Cape buffalo are of course one of the big five and are considered to be a premier dangerous-game animal to hunt. They are a bit unique in that category, for reasons I think make them even more exciting.
Buffalo have for eons been considered food by lions and other predators so, like most prey, they are extremely wary. But unlike the other “eyes-on-the-side-of-the-head” critters, buffalo don’t resign to their prey status with a passive acceptance. Most “food” critters accept their fate and offer little resistance other than trying to run away. When is the last time you saw an impala kick a leopard’s butt on the “Animal Planet” channel? Prey animals are born to die and most are genetically programmed to accept that once they are caught. But not buffalo. A calf might not put up much of a fight, but any grown-up buffalo is going to make some mayhem before it dies. Rather than passively accepting death, buffalo have an attitude unlike any other prey: They are going to beat the hell out of any threat.
Dangerous-game animals are often the large predators, and hunting predators is different. We once were just another food source for them. Lions, tigers and bears (“oh my,” sorry) are equipped to kill, and for eons they saw humans as easy targets.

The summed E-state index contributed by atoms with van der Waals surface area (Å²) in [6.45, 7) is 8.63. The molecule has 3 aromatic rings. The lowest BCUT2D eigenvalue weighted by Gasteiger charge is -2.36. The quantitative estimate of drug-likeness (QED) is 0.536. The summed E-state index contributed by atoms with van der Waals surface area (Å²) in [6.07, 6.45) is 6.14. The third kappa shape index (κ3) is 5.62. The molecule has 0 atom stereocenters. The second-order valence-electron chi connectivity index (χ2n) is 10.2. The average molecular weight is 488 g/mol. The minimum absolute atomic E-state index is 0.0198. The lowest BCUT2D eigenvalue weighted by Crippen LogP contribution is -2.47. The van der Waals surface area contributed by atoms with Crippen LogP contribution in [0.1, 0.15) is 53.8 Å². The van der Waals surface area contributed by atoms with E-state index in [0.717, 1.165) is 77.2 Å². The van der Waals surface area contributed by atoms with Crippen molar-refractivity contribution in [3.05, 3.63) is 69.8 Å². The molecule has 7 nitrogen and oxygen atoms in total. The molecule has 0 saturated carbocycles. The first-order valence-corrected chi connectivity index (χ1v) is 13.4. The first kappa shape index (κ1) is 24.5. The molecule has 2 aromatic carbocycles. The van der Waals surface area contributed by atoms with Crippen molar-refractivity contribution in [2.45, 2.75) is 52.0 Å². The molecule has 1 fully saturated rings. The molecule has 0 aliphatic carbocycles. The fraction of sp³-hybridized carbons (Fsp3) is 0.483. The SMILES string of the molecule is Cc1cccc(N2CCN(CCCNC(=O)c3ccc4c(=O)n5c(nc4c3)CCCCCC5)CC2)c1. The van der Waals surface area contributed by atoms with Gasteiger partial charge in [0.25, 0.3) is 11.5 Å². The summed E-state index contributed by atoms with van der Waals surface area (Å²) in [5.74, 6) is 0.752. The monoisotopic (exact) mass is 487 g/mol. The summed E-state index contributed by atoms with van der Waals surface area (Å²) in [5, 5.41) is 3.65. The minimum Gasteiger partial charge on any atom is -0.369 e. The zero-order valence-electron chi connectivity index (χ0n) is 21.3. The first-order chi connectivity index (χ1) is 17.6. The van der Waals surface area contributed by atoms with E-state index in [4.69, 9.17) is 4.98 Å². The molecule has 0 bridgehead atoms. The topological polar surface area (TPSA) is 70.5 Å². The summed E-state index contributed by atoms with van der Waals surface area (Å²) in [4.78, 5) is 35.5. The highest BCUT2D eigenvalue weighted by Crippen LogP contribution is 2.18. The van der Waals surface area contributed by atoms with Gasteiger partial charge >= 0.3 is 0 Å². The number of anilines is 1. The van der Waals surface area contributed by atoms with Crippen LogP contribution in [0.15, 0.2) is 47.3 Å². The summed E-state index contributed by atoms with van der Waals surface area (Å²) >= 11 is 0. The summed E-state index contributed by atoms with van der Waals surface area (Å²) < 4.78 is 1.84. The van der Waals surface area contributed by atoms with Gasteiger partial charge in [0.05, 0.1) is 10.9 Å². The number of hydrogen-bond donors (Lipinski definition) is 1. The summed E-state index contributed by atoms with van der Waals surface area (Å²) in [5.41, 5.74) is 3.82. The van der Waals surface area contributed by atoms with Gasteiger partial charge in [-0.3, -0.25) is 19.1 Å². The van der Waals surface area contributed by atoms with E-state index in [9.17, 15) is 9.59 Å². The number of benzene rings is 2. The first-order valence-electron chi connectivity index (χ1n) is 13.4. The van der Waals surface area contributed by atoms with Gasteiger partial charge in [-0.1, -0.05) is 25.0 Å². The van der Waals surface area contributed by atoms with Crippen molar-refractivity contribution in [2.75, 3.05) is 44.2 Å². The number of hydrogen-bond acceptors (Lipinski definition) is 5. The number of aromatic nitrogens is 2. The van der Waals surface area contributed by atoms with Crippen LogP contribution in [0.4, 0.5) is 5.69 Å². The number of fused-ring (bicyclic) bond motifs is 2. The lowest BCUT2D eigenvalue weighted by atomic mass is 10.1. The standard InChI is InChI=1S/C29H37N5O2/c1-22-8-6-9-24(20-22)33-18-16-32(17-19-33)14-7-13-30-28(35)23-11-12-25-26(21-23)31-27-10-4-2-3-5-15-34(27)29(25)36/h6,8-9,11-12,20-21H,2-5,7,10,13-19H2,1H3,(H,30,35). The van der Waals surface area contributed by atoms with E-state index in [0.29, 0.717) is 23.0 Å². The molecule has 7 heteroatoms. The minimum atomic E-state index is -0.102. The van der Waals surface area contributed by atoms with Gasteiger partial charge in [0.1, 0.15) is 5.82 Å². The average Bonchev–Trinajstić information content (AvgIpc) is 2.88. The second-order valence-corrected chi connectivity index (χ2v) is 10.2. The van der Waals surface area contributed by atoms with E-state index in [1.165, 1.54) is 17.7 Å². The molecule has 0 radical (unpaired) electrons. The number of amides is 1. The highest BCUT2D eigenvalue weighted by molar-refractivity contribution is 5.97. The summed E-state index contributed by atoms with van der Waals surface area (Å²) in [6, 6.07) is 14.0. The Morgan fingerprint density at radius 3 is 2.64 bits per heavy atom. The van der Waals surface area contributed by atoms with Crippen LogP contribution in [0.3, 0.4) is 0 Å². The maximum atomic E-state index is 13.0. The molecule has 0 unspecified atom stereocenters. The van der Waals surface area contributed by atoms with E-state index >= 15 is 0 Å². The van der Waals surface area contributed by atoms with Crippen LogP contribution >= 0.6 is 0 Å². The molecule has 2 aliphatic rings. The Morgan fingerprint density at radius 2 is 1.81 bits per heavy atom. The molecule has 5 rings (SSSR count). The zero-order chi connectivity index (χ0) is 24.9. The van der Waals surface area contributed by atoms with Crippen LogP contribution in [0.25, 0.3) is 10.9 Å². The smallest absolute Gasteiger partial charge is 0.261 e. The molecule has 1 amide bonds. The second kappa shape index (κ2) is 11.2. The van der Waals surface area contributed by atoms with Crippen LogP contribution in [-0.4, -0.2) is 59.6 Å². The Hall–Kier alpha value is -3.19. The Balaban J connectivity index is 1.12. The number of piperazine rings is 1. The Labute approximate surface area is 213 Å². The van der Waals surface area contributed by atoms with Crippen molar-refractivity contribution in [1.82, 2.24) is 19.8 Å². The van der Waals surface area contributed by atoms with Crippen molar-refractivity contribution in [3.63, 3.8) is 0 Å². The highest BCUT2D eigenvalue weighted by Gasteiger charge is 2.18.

It’s said that our drive to hunt these large predators has its foundations buried deep inside our lizard brains, probably left over from when we were a food source. Sociologists tell us that once we learned to hunt, rather than be hunted, man progressed and evolved. Among other things, it was man’s ability to use tools to fight, kill and dominate the large predators that distinguished us from other “food sources.” This allowed us to spend less time avoiding being entrées and more time building cities, spaceships and hospitals. But some of that dark history stayed behind, locked deep in the subconscious of our minds where it manifests itself in a desire to hunt large predators.